Digital Marketing Terms

Digital Marketing Terms

Digital marketing is an industry that has grown exponentially in the last decade and shows no signs of slowing down. With so many different digital marketing terms, it can be hard to know what they all mean. Fortunately for you, we’ve compiled a glossary of some of the most common words or phrases used by digital marketers today. The majority of these words are used in online content or marketing, so if you want to understand this ever-changing industry better, it’s essential to know their definitions.

Search Engine Optimization (SEO)

SEO is short for Search Engine Optimization and is one of the most talked-about digital marketing terms – SEO services. The term refers to the process of improving your website’s rank on search engines like Google through various tactics, including keyword research and uses in content marketing efforts.

This is the process of improving your website rank on search engines like Google through various tactics. SEO is also about understanding who your target audience is and what keywords they are using to find your site – this is called keyword research. The next step in SEO is the use of relevant keywords in content marketing efforts. Learn more on our blog Understanding the Dynamics of SEO.

Pay Per Click (PPC)

Also one of the most mentioned digital marketing terms, PPC or pay-per-click, refers to digital advertising where you only pay when the viewer clicks on your advertisement. In digital marketing, PPC is one of the most popular digital marketing strategies because it is very campaign-oriented, and if well structured, can provide a steady flow of visitors from search engines.

Want to learn more about Pay Per Click marketing? Then check out our blog Should You Use Pay Per Click in Las Vegas?

Cost Per Click (CPC)

Cost per click or CPC in digital marketing is another form of PPC that refers to digital advertising in which a fee is charged each time that an ad is clicked. It’s used by businesses with lower budgets to establish brand awareness since they get charged only if someone actually clicks the ad. The downside though, is that they have no control over what will appear alongside their ads, so it may not always be about their brand.

Content Marketing

Content marketing is a digital marketing tactic that involves creating and distributing valuable content to attract, acquire, and engage a clearly defined audience – with the objective of driving profitable customer action. A content marketing strategy can encompass all digital channels, including paid, earned, shared, and owned media.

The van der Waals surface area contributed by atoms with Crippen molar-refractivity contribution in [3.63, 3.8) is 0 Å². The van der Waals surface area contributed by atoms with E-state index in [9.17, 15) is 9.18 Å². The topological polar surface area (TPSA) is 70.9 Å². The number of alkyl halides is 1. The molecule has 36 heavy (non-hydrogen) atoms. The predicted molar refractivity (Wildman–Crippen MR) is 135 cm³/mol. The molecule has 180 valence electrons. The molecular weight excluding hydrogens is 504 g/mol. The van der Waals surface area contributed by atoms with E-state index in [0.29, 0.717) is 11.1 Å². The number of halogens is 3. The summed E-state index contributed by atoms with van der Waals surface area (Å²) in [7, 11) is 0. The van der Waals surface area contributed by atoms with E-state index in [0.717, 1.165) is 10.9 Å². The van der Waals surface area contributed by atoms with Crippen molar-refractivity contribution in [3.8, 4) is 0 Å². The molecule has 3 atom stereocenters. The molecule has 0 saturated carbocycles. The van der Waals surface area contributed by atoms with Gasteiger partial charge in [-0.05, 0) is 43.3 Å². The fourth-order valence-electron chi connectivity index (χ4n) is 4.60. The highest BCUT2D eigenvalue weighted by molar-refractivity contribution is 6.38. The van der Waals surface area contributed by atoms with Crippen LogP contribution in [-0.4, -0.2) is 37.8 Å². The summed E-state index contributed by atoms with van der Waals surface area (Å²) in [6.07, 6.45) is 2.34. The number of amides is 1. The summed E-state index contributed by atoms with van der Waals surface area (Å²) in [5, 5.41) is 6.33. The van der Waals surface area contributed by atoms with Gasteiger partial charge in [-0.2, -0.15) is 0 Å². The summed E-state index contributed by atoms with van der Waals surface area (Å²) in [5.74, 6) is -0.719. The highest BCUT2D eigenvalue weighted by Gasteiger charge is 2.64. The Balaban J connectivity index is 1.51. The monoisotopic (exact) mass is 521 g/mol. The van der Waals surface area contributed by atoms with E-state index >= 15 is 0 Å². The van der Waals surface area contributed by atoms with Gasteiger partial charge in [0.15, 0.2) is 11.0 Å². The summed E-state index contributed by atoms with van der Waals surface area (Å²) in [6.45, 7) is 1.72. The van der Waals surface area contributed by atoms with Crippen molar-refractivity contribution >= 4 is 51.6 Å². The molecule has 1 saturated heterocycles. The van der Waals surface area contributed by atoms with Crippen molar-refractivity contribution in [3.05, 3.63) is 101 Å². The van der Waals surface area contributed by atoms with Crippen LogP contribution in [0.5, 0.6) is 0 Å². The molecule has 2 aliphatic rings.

This strategy is used by digital marketers to reach their target audience through blog posts, videos, eBooks, webinars, and guides. Once published online, the goal is for these digital assets (content) to start attracting their target audience’s attention through organic traffic.

Return on Investment (ROI)

A lot of digital marketing terms ultimately reflect on ROI, which is short for Return on Investment. This is the amount of money earned or saved by investing in digital marketing.

It is the strategy that allows marketers to measure the efficiency of their investment. It is equivalent to revenue generated minus expenses needed to produce that revenue. Return on Investment is a good way to measure the success of an advertising campaign and see how much it has generated in profit compared to how much was spent on marketing efforts.

Click-Through Rate (CTR)

The digital marketing term Click-Through Rate (CTR) is a metric used to measure how often a person clicks an ad. CTR can be expressed for any given campaign or period of time, as well as in comparison to the activity by other advertisers, identified by market segmentation. The average CTR for banner ads on the web is .028%.

The CTR is the number of clicks that happen on a web page, divided by the total number of impressions served to that page. So if you have 100 impressions and 10 clicks, your CTR is 10%. The CTR (sometimes referred to as ‘click-through-rate or ‘CTR’) is an important digital marketing metric.

There are several reasons why CTR is so important:

      • You want people to click on your advertisement because it means they are interested in what you’re marketing. If they don’t click on it then probably either your ad wasn’t relevant enough to them or not interesting enough.
      • A higher CTR is a clear sign of better digital marketing because it means that more people are engaging with your digital ads.
      • You want to keep improving the CTR of each page of your digital marketing campaign so you can provide as much value and drive as many quality leads as possible to your business or website.